In 2011, the government developed a National Sanitation and Hygiene Master Plan, which goes further than CLTS and adopts an approach known as Community‐Led Total Behavior Change in Hygiene and Sanitation or Total Behavior Change (TBC). TBC commits to the major tenets of CLTS but is different in some specifics, based on Nepal’s needs; it offers subsidies, for example, and operates on a much slower schedule more suited to a mountainous region with many remote villages where communication can happen only intermittently.
Market- and policy-oriented poverty reduction
Economic growth and remittances lifted ordinary Nepalis out of poverty and increased disposable household income, which was often used to purchase food and other essential consumables.
In Nepal, the rate of extreme poverty ($1.90/day) dropped from 62 percent in 1995 to 15 percent in 2010. Although the government of Nepal created plans with poverty reduction as a goal and invested in some programs to alleviate poverty, the driving force behind the rapid decline in poverty in Nepal had less to do with the government than market forces.
An influx of remittances from millions of labor migrants complemented the government’s increasingly pro-poor policies and investments, cutting the poverty rate dramatically.By 2010/2011, 53 percent of Nepali households had at least one member living outside the country for work. The total number of international labor migrants was almost 2 million.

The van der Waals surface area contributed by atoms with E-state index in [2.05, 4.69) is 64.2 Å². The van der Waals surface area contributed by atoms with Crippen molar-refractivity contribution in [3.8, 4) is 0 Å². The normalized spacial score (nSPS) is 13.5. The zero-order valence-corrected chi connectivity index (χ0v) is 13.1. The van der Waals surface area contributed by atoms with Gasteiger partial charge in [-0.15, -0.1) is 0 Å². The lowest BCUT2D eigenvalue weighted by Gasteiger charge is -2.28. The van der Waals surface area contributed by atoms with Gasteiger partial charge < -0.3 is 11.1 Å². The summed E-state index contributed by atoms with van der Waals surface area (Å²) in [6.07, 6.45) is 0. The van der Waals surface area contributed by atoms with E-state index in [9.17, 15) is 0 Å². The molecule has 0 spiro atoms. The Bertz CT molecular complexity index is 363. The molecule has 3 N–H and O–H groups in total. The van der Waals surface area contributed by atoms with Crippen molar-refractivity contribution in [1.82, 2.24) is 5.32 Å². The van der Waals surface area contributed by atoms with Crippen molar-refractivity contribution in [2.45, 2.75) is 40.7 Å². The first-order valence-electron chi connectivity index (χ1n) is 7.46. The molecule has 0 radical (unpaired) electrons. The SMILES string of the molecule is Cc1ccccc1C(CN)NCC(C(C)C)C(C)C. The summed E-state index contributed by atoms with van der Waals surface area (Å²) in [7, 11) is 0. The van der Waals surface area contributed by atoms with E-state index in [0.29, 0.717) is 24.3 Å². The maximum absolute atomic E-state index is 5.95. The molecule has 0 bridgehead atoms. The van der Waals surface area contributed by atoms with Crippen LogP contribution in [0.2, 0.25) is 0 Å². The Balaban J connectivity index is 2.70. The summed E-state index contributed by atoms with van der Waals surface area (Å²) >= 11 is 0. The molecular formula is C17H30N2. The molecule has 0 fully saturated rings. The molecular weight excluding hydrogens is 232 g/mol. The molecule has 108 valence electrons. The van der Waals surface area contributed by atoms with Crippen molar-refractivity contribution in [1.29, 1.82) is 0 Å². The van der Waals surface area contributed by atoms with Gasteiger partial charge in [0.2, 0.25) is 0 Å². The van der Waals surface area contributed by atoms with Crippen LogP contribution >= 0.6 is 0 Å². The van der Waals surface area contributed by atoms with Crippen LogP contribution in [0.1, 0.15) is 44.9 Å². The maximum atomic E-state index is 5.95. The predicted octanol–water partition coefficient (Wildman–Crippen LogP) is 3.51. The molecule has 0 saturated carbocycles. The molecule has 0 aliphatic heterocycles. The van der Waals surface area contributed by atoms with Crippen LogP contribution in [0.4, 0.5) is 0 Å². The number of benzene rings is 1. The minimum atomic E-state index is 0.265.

The remittances they sent home, worth $5.2 billion, amounted to one quarter of Nepal’s GDP. This wealth improved life by increasing food security, diet quality, and health-seeking behavior, which contributed to population-level stunting decline.
Decomposition analysis methodology Nepal
Stunting reduction in Nepal
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South Asia has long been synonymous with unusually high rates of undernutrition. In the past decade, however, Nepal has arguably achieved the fastest recorded decline in child stunting in the world and has done so in the midst of civil war and post-conflict political instability. Given recent interest in reducing undernutrition–particularly the role of nutrition-sensitive policies–this paper aims to quantitatively understand this surprising success story by analyzing the 2001, 2006, and 2011 rounds of Nepal’s Demographic Health Surveys. To do so, we construct models of the intermediate determinants of child and maternal nutritional change and then decompose predicted changes in nutrition outcomes over time. We identify four broad drivers of change: asset accumulation, health and nutrition interventions, maternal educational gains, and improvements in sanitation. Many of these changes were clearly influenced by policy decisions, including increased public investments in health and education and community-led health and sanitation campaigns. Other factors, such as rapid growth in migration-based remittances, are more a reflection of household responses to changing political and economic circumstances.
This paper explores the drivers of Nepal's maternal and child nutrition success using document review, interviews with mothers, and quantitative analysis of DHS datasets. Our qualitative and quantitative analyses both highlight similar policy and community level changes but limited improvements in child feeding and care practices. Improvements in four key drivers of nutritional change emerged: health services, sanitation, education, and wealth. However, the relative contributions of each factor varied by indicator, with health services more important for linear growth among children, and sanitation more important for weight gain among both children and mothers. We conclude with a discussion bringing the qualitative and quantitative findings together into key lessons from Nepal's success.